The chef de mission for the Australian Olympic team, Kitty Chiller, announced Sunday that her team would not be staying in Rio de Janeiro's village for Olympic athletes due to many serious issues with the facilities.
Chiller said problems with the accommodation included blocked toilets, leaking pipes, no lights in the stairwells, and puddles on the floor around exposed wiring.
The village will host up to 17,200 people, including athletes and team officials, during the games and up to 6,000 during the Paralympic Games.
Teams began to arrive at Rio's village on July 22 and will continue to arrive all this week, ahead of the Olympics, which begin on August 5.
In a statement, Chiller said she and organizing members of the Great Britain and New Zealand teams performed a plumbing "stress test" Saturday, which resulted in water "coming down walls," a "strong smell of gas," and electrical shorting.
Last night (Saturday), we decided to do a "stress test" where taps and toilets were simultaneously turned on in apartments on several floors to see if the system could cope once the athletes are in-house.
The system failed. Water came down walls, there was a strong smell of gas in some apartments and there was shorting in the electrical wiring.
The Australian organizing team was due to move into the facilities on July 21, but has been staying in nearby hotels instead. As more athletes arrive, they will be put up in hotels as well, Chiller said.
A spokesperson for the International Olympic Committee told BuzzFeed News that some of the rooms have been finished, while others are still being worked on "overnight and 24 hours a day" by IOC and Rio 2016 workers.
"Unfortunately, Rio 2016 expects this to take another few days," the statement added. "Athletes that are arriving in the Village and whose accommodation is not finished will be placed in the best available accommodation in other buildings."
The spokesperson also commented specifically on Australia's statement, saying that the IOC understands the boycotting of its facilities is a "temporary measure," and that "Australia still expects that its accommodation will be delivered to an appropriate standard in the coming days, which will allow them to move their athletes into their Games time residences."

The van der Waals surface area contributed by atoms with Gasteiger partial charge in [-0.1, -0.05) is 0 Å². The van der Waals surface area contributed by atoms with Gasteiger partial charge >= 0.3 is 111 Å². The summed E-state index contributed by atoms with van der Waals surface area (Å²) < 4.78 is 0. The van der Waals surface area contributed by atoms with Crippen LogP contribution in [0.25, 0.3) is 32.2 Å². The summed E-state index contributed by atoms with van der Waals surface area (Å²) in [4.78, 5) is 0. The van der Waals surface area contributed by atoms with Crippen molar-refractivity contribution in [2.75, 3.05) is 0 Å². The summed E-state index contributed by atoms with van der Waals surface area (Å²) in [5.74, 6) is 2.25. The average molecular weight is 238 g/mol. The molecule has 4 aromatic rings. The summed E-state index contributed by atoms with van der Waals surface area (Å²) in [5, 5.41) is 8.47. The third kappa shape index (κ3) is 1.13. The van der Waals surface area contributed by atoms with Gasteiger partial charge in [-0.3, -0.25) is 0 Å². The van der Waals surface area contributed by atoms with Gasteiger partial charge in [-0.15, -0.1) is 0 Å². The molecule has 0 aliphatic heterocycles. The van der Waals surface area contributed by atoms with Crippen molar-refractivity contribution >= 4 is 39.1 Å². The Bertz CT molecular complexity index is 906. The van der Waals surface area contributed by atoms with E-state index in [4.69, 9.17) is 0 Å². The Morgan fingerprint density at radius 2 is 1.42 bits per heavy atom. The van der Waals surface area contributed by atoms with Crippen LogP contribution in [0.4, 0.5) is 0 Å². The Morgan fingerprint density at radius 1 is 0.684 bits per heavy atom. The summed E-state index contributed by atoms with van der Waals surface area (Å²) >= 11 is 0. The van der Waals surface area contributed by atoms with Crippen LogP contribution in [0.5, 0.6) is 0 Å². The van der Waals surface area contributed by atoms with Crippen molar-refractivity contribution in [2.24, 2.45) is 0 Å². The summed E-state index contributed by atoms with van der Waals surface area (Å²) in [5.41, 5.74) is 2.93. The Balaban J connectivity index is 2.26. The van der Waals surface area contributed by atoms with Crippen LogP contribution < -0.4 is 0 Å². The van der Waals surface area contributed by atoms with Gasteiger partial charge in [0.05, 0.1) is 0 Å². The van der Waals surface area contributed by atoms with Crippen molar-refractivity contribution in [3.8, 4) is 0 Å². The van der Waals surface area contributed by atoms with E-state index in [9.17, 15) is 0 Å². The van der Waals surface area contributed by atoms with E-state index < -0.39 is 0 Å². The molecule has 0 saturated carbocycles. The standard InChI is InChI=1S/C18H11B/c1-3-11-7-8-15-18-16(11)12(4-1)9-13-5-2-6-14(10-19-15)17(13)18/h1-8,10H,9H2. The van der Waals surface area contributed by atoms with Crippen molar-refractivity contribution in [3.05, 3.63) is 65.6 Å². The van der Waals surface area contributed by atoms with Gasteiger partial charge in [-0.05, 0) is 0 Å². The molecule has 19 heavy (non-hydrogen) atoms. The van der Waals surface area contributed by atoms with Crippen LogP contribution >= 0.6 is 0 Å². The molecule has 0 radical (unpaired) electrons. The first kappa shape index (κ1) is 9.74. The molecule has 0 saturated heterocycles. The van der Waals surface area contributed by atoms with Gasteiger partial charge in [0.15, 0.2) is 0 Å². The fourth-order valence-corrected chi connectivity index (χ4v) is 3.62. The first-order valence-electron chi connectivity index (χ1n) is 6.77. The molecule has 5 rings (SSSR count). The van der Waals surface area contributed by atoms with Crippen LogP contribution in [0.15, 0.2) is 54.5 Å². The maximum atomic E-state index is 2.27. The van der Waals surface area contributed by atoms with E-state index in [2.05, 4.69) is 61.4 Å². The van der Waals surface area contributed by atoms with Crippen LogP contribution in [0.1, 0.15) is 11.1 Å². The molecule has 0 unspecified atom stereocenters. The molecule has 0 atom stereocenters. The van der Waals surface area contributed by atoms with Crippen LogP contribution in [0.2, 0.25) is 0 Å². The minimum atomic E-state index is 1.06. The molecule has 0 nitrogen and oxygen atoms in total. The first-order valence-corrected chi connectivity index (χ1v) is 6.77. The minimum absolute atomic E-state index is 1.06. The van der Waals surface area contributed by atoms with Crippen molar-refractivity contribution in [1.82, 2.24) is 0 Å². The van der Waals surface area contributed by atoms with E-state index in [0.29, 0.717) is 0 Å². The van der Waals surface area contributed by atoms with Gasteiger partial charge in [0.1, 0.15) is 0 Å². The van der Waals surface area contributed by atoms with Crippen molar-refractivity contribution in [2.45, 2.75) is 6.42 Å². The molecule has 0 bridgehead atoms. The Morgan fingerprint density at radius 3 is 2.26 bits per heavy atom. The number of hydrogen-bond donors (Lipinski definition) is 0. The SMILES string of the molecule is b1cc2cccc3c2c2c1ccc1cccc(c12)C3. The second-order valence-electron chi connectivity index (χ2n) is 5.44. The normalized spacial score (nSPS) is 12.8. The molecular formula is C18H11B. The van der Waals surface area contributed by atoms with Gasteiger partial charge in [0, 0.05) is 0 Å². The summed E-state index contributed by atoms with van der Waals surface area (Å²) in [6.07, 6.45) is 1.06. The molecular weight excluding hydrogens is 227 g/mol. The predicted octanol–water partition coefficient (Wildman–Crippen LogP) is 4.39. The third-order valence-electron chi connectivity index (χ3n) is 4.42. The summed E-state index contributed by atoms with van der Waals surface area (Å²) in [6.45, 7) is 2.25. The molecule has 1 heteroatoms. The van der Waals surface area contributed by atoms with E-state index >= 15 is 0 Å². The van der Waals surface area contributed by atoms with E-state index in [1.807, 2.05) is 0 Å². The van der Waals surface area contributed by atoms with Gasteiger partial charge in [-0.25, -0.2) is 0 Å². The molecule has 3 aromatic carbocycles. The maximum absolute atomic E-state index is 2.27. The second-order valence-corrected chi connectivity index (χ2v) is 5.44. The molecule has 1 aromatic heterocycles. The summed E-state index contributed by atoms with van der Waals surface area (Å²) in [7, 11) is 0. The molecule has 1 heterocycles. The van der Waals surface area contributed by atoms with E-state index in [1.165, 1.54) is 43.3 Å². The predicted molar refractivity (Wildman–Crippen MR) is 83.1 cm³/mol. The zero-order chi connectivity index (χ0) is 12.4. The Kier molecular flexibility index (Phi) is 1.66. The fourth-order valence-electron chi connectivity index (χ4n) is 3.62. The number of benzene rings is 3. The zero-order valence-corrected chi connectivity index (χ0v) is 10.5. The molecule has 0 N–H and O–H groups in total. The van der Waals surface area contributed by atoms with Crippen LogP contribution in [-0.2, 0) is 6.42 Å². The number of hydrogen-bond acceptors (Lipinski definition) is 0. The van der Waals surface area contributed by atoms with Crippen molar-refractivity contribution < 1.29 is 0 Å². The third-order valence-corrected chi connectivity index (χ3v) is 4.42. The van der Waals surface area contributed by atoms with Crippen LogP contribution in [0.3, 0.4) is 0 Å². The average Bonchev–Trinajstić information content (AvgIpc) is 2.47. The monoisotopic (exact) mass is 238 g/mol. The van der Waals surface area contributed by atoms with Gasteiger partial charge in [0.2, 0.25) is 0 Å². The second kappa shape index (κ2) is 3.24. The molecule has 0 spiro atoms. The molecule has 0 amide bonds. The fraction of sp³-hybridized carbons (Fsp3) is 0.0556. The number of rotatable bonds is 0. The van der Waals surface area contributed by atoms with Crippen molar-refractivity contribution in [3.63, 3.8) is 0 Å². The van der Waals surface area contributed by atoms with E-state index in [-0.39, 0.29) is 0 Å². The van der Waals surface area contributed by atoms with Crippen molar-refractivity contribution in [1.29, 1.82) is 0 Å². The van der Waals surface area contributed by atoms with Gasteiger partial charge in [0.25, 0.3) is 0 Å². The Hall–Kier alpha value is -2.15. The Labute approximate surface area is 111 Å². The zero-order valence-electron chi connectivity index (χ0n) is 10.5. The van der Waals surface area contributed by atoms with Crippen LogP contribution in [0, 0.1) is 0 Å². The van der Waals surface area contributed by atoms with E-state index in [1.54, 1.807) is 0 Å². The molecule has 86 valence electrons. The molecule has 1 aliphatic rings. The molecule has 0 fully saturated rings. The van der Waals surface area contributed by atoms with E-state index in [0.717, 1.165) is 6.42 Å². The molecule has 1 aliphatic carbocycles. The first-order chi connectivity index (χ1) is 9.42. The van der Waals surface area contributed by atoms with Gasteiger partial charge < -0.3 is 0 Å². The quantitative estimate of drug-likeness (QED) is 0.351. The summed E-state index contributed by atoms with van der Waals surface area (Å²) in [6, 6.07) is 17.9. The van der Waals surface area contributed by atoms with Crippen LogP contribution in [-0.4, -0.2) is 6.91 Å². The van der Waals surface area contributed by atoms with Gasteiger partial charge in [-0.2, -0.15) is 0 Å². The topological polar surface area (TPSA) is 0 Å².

In her statement, Chiller said she had decided "no Australian Team member will move into [their] allocated building," but said she would reassess the situation on Sunday evening.
The IOC spokesperson added that "several hundred other residents" are expected to move into the Village Sunday.
Despite being included in Chiller's statement, neither Great Britain nor New Zealand shared Australia's views on the conditions of the village.
In a statement sent to BuzzFeed News, the British Olympic Association said that, though there were initial problems with Rio's facilities, Team GB is "confident [its] accommodation is ready to receive athletes and will be the highest standards within the Village."
Team GB were one of the first National Olympic Committees (NOCs) to take possession of Olympic Village accommodation and have been on site for a week. Since then we have been meeting on a daily basis with the local organising committee and our colleagues from other NOCs to find solutions to issues that have arisen in the Village for the benefit of all delegations.
We are confident that our accommodation is ready to receive athletes and will be to the highest standards within the Village. Whilst we have encountered some maintenance difficulties this is not uncommon with new build structures of this type and we have been working hard to overcome them.
Many of our athletes will be received into our preparation camp in nearby Belo Horizonte first as they focus on acclimatisation and training.
New Zealand brought in its own team of handymen to make the village apartments livable for its athletes before they arrived, Chef de Mission Rob Waddell told New Zealand press Thursday.
"There's been plenty of work to do. It would be fair to say there has probably been more work than we anticipated," Waddell said, describing the problems as "minor."
"It's typical of any games environment," Waddell said, saying that the Brazilian teams working on the building were cooperative and helpful.
"You just knuckle down and help out with some of these things. It's been a good team effort," the former Olympian added. "It has meant some additional workload on top of what we are already doing but we feel like we are back on track."
Olympic villages have seen their fair share of troubles in the past. In 2014 there were so many issues with the facilities in the Russian city of Sochi — including toilets that did not flush, brown water, and a lack of floors — that #SochiProblems trended on Twitter for over a week.
Ema O'Connor is a politics reporter for BuzzFeed News and is based in Washington, DC.
Contact Ema O'Connor at email@example.com.
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